First up, local news – following our promptings, and after our meeting with the UCT Vice Chancellor as Fossil Free UCT, the University of Cape Town has committed itself to an ethical investment strategy that may include fossil fuel divestment – and we have (again, as Fossil Free UCT) been invited to join the university’s task team looking into the mechanics of divestment. We’re cautiously excited about this development.

Fossil Free SA at the Renewable Energy Festival in Greenpoint, Cape Town

Fossil Free SA at the Renewable Energy Festival in Greenpoint, Cape Town

We’ve also had initial conversations with a local asset management company that has committed to looking into a fossil-free fund, and hope we can share more details soon. And we met with the public at the  WWF/AIDC Renewable Energy Festival on 28 March. Many thanks to the volunteers who helped manage our stand!

Incredibly, the United Nations Framework Convention on Climate Change has set aside ‘neutrality’ to also dive in and endorse the divestment movement. And the Guardian, one of the world’s great newspapers, has endorsed divestment and set up a petition (please sign up) calling on Bill Gates’ massive Gates Foundation and the UK’s Wellcome Trust to divest (yes, the Gates Foundation currently profits from climate-changing investments that contribute to the poverty they are supposed to be ending.)

Meanwhile, we’re having to take a few weeks to focus on more fund-raising, as current funds will be exhausted around September.

Take action now

• Fill in our supporters form, if you’ve not done so already
Donate (now with Snapscan option)
Sign the Guardian’s petition

Other news

Bill McKibben writes in the Guardian of how far and fast the divestment campaign has moved, and reminds us of the limited role of international negotiations, which tend to reflect change rather than creating it. In fact, some consider the climate negotiations a complete waste of time. The Guardian Media Group is putting its money where its mouth is, and also divesting.

The UK’s climate and energy secretary, Ed Davey, has also backed the divestment campaign, as have 2,000 – two thousand – academics dedicated to the struggle to end poverty: Academics Stand Against Poverty.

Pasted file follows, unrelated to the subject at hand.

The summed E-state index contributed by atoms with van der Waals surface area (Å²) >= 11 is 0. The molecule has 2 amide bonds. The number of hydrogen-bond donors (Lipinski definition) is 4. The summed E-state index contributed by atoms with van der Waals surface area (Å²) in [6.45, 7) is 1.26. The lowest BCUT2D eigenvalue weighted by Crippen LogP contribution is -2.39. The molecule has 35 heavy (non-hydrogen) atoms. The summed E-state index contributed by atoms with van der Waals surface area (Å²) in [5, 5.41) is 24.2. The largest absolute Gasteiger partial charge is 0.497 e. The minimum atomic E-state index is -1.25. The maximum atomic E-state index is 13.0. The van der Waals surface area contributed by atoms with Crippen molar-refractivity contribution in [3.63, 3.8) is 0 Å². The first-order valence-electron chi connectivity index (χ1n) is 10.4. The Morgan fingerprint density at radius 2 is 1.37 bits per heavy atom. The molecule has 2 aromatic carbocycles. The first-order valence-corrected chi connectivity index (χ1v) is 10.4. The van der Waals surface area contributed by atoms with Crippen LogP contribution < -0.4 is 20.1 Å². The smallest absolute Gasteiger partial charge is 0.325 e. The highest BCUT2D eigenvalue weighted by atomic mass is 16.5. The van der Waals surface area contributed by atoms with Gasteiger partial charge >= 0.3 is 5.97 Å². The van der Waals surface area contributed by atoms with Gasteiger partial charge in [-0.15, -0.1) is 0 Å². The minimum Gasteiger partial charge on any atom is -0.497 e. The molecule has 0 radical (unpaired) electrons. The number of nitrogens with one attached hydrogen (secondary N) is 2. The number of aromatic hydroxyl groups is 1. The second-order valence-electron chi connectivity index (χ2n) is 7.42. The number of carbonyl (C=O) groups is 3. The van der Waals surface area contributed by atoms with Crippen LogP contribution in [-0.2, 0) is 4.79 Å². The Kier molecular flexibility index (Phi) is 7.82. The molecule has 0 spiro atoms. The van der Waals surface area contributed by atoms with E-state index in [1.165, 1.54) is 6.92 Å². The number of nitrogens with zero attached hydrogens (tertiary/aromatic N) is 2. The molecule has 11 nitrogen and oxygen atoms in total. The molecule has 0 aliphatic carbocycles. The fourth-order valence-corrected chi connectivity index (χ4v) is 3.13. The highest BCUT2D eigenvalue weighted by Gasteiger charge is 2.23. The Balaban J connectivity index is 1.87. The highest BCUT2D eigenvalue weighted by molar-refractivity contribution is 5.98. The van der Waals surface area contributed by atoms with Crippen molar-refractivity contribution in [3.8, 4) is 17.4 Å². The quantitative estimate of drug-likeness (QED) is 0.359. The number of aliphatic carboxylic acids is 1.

Now, here are 10 myths about divestment, put to rest by the Guardian. And five more, put to rest by Rolling Stone.

Meanwhile, the Telegraph outlines some of the increasing woes of the fossil fuel industry: “The International Energy Agency (IEA) says fossil fuel companies have spent $7.6 trillion on exploration and production since 2005, yet output from conventional oil fields has nevertheless fallen… the world’s leading oil and gas companies were sinking into a debt-trap even before the latest crash in oil prices.”

Also, the World Federation of Public Health Associations has called for “a rapid phase-out of coal” to “limit further global warming and prevent illnesses and deaths associated with air pollution”.

Divestment Day is 13 February: join us at UCT

International Divestment Day is this coming Friday. Join us at UCT (details below). See other actions (comprehensive global list), such as Pretoria University (details below), or Stellenbosch.

Fossil Free UCT Bicycle Flash Mob And Human Microphone

Friday, February 13, 1:00 PM
Meeting point: Front of Centlivres Building (opposite Leslie Social Sciences), UCT Upper Campus, Rondebosch

We will meet with our bicycles in front of the Centlivres Building (opposite Leslie Social Sciences) on UCT Upper Campus at 1pm on Friday 13 February, and cycle to several different locations on campus to do a repeated short “human microphone” broadcast (see wiki for explanation) about the Fossil Free UCT campaign and why people should support us. Bring your bicycle, obviously. And please wear orange if you can. Estimated time: About one hour. Later in the afternoon, we will hang a banner over the M3. Contact: David: +27845220968.

More details and updates here:

Saturday, February 14, 10:00 AM Union Buildings, Pretoria, South Africa